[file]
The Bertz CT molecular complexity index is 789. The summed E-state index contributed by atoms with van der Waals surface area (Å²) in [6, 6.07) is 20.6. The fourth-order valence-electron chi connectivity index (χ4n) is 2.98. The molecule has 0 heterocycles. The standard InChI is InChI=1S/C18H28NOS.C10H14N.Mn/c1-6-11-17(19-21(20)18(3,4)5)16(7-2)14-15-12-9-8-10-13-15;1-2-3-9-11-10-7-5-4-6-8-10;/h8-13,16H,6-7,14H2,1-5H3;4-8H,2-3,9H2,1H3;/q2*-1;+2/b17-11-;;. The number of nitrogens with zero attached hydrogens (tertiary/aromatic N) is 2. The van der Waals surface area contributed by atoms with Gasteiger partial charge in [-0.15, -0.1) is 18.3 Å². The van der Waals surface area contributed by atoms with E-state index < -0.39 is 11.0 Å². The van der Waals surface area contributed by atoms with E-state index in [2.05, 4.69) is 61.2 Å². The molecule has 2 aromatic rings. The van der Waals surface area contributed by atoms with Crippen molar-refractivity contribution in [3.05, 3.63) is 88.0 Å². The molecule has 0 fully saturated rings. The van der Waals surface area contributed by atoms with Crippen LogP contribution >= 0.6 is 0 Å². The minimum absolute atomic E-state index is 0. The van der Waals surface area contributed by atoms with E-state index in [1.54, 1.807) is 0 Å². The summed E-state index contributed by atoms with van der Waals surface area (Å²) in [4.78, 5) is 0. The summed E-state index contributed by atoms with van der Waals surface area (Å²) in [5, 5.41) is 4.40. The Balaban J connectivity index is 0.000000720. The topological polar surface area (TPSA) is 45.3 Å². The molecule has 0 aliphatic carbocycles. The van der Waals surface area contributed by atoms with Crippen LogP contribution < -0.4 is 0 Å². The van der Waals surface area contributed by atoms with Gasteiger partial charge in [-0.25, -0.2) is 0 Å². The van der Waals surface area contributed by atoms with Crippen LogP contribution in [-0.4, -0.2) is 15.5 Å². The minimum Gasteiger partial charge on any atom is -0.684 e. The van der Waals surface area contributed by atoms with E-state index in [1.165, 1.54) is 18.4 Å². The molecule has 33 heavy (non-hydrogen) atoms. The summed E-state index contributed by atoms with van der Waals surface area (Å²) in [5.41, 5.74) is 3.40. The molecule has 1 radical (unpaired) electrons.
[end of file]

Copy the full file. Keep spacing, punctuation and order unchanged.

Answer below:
The Bertz CT molecular complexity index is 789. The summed E-state index contributed by atoms with van der Waals surface area (Å²) in [6, 6.07) is 20.6. The fourth-order valence-electron chi connectivity index (χ4n) is 2.98. The molecule has 0 heterocycles. The standard InChI is InChI=1S/C18H28NOS.C10H14N.Mn/c1-6-11-17(19-21(20)18(3,4)5)16(7-2)14-15-12-9-8-10-13-15;1-2-3-9-11-10-7-5-4-6-8-10;/h8-13,16H,6-7,14H2,1-5H3;4-8H,2-3,9H2,1H3;/q2*-1;+2/b17-11-;;. The number of nitrogens with zero attached hydrogens (tertiary/aromatic N) is 2. The van der Waals surface area contributed by atoms with Gasteiger partial charge in [-0.15, -0.1) is 18.3 Å². The van der Waals surface area contributed by atoms with E-state index < -0.39 is 11.0 Å². The van der Waals surface area contributed by atoms with E-state index in [2.05, 4.69) is 61.2 Å². The molecule has 2 aromatic rings. The van der Waals surface area contributed by atoms with Crippen molar-refractivity contribution in [3.05, 3.63) is 88.0 Å². The molecule has 0 fully saturated rings. The van der Waals surface area contributed by atoms with Crippen LogP contribution >= 0.6 is 0 Å². The minimum absolute atomic E-state index is 0. The van der Waals surface area contributed by atoms with E-state index in [1.54, 1.807) is 0 Å². The summed E-state index contributed by atoms with van der Waals surface area (Å²) in [4.78, 5) is 0. The summed E-state index contributed by atoms with van der Waals surface area (Å²) in [5, 5.41) is 4.40. The Balaban J connectivity index is 0.000000720. The topological polar surface area (TPSA) is 45.3 Å². The molecule has 0 aliphatic carbocycles. The van der Waals surface area contributed by atoms with Crippen LogP contribution < -0.4 is 0 Å². The van der Waals surface area contributed by atoms with Gasteiger partial charge in [-0.25, -0.2) is 0 Å². The van der Waals surface area contributed by atoms with Crippen LogP contribution in [-0.4, -0.2) is 15.5 Å². The minimum Gasteiger partial charge on any atom is -0.684 e. The van der Waals surface area contributed by atoms with E-state index in [1.165, 1.54) is 18.4 Å². The molecule has 33 heavy (non-hydrogen) atoms. The summed E-state index contributed by atoms with van der Waals surface area (Å²) in [5.41, 5.74) is 3.40. The molecule has 1 radical (unpaired) electrons.